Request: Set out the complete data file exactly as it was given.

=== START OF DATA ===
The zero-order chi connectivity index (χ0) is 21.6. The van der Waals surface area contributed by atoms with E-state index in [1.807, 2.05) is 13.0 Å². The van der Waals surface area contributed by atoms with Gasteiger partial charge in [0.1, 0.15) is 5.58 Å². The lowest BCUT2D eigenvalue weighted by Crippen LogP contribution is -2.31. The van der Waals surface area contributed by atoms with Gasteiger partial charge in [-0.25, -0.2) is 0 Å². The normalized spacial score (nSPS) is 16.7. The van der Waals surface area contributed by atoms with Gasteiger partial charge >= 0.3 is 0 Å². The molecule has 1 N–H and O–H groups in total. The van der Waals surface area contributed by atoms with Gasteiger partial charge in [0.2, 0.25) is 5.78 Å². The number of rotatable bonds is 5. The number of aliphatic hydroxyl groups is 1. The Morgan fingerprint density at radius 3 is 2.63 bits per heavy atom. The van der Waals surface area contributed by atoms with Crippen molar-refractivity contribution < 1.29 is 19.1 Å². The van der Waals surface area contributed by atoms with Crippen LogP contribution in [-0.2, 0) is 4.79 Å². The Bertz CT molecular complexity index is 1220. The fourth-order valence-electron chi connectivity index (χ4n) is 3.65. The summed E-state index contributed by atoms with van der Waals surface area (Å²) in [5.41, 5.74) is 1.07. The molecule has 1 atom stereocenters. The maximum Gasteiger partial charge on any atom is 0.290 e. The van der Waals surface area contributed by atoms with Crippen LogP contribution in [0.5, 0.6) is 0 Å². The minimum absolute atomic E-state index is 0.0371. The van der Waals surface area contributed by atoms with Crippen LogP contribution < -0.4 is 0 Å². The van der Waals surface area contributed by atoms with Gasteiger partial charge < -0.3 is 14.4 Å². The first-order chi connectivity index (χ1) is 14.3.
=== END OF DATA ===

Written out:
The zero-order chi connectivity index (χ0) is 21.6. The van der Waals surface area contributed by atoms with E-state index in [1.807, 2.05) is 13.0 Å². The van der Waals surface area contributed by atoms with Gasteiger partial charge in [0.1, 0.15) is 5.58 Å². The lowest BCUT2D eigenvalue weighted by Crippen LogP contribution is -2.31. The van der Waals surface area contributed by atoms with Gasteiger partial charge in [-0.25, -0.2) is 0 Å². The normalized spacial score (nSPS) is 16.7. The van der Waals surface area contributed by atoms with Gasteiger partial charge >= 0.3 is 0 Å². The molecule has 1 N–H and O–H groups in total. The van der Waals surface area contributed by atoms with Gasteiger partial charge in [0.2, 0.25) is 5.78 Å². The number of rotatable bonds is 5. The number of aliphatic hydroxyl groups is 1. The Morgan fingerprint density at radius 3 is 2.63 bits per heavy atom. The van der Waals surface area contributed by atoms with Crippen molar-refractivity contribution < 1.29 is 19.1 Å². The van der Waals surface area contributed by atoms with Crippen LogP contribution in [-0.2, 0) is 4.79 Å². The Bertz CT molecular complexity index is 1220. The fourth-order valence-electron chi connectivity index (χ4n) is 3.65. The summed E-state index contributed by atoms with van der Waals surface area (Å²) in [5.41, 5.74) is 1.07. The molecule has 1 atom stereocenters. The maximum Gasteiger partial charge on any atom is 0.290 e. The van der Waals surface area contributed by atoms with Crippen LogP contribution in [0.5, 0.6) is 0 Å². The minimum absolute atomic E-state index is 0.0371. The van der Waals surface area contributed by atoms with Crippen LogP contribution < -0.4 is 0 Å². The van der Waals surface area contributed by atoms with Gasteiger partial charge < -0.3 is 14.4 Å². The first-order chi connectivity index (χ1) is 14.3.